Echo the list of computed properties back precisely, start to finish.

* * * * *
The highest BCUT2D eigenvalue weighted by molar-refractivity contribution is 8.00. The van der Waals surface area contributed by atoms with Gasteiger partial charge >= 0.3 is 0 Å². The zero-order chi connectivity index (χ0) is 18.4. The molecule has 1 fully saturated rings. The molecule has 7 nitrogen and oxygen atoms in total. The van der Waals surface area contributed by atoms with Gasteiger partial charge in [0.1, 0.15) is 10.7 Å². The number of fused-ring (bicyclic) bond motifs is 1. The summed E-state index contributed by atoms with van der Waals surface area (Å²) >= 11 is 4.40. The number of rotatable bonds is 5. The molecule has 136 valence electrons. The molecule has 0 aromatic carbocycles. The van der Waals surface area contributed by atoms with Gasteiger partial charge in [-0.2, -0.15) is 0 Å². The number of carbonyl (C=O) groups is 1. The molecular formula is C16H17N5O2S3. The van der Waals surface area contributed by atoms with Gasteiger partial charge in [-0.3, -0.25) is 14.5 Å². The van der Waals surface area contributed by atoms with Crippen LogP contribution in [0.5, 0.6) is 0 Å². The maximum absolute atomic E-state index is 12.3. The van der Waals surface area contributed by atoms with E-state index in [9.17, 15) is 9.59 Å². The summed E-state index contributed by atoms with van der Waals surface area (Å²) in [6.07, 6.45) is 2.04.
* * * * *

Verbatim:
The highest BCUT2D eigenvalue weighted by molar-refractivity contribution is 8.00. The van der Waals surface area contributed by atoms with Gasteiger partial charge >= 0.3 is 0 Å². The zero-order chi connectivity index (χ0) is 18.4. The molecule has 1 fully saturated rings. The molecule has 7 nitrogen and oxygen atoms in total. The van der Waals surface area contributed by atoms with Gasteiger partial charge in [0.1, 0.15) is 10.7 Å². The number of fused-ring (bicyclic) bond motifs is 1. The summed E-state index contributed by atoms with van der Waals surface area (Å²) >= 11 is 4.40. The number of rotatable bonds is 5. The molecule has 136 valence electrons. The molecule has 0 aromatic carbocycles. The van der Waals surface area contributed by atoms with Gasteiger partial charge in [-0.2, -0.15) is 0 Å². The number of carbonyl (C=O) groups is 1. The molecular formula is C16H17N5O2S3. The van der Waals surface area contributed by atoms with Gasteiger partial charge in [-0.3, -0.25) is 14.5 Å². The van der Waals surface area contributed by atoms with Crippen LogP contribution in [0.5, 0.6) is 0 Å². The maximum absolute atomic E-state index is 12.3. The van der Waals surface area contributed by atoms with E-state index in [9.17, 15) is 9.59 Å². The summed E-state index contributed by atoms with van der Waals surface area (Å²) in [6.07, 6.45) is 2.04.